Archive for the ‘Land Registration Ordinance’ Category

Non-registration of trust. Dispositions to defraud creditors

June 1, 2016

In Goldfame Consultants Ltd v Tse Sai Ming ([2016] HKEC 1113, CFI) TCS agreed to sell land to Goldfame. The contract provided for the payment of deposits and then for the payment of the balance of the purchase price to be made on 14 August 2006. The contract provided that the assignment of the land would take place within 7 days of receipt of a letter from the Buildings Department approving the proposed site formation plan or at such other time as the purchaser might specify. The balance of the purchase price was duly paid on 14 August 2006 but the approval had not been received and the assignment did not take place. Instead, TCS executed Declarations of Trust under which he held the land on trust for Goldfame. TCS also nominated Goldfame as attorney to act for him in relation to the land. Neither the contract nor any of the other documents were registered with the Land Registry.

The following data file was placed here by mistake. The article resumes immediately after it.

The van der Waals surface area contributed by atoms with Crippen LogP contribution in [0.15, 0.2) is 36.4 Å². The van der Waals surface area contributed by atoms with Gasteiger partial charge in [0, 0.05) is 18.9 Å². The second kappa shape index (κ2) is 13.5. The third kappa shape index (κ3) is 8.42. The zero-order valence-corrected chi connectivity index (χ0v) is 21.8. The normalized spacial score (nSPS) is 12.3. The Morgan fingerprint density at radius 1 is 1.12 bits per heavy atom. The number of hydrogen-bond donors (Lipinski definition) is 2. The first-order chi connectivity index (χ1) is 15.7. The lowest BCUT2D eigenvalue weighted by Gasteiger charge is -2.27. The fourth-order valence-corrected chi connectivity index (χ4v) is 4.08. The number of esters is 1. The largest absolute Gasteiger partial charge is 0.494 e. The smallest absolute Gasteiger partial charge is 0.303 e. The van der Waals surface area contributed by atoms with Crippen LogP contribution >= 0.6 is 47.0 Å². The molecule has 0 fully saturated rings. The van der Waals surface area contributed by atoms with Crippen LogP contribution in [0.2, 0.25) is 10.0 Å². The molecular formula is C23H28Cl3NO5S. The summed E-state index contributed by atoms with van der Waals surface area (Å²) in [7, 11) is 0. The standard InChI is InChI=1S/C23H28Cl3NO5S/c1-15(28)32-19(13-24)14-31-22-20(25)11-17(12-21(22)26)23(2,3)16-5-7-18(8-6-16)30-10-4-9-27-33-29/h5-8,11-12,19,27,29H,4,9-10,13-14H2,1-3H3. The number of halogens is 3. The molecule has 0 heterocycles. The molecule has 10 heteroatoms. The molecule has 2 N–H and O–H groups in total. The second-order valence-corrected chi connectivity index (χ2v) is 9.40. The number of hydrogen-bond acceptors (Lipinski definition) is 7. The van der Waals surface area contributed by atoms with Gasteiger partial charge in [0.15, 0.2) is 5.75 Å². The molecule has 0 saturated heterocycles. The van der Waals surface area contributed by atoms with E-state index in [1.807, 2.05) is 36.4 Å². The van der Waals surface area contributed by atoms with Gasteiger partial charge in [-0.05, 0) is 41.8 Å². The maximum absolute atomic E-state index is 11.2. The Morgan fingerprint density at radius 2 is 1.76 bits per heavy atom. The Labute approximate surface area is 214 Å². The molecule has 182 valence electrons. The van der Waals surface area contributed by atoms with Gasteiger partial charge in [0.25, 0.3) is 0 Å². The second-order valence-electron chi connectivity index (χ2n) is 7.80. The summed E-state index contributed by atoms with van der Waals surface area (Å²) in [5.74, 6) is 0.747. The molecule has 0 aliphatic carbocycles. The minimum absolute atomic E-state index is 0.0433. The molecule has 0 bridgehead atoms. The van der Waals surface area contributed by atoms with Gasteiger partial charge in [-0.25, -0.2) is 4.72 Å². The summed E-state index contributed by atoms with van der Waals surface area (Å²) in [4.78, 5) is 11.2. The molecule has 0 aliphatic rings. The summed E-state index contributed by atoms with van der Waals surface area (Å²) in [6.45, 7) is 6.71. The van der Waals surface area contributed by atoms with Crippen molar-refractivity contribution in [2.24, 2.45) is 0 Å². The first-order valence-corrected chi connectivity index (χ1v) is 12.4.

TCS died intestate in 2010 and TSM was granted letters of administration of his estate. TSM sold the land to H. Goldfame brought an action against TSM for breach of contract seeking damages or the return of the price paid to TCS. It also sought a declaration that TSM held the land on trust for Goldfame. It sought to have the sale to H set aside under section 60 of the Conveyancing and Property Ordinance.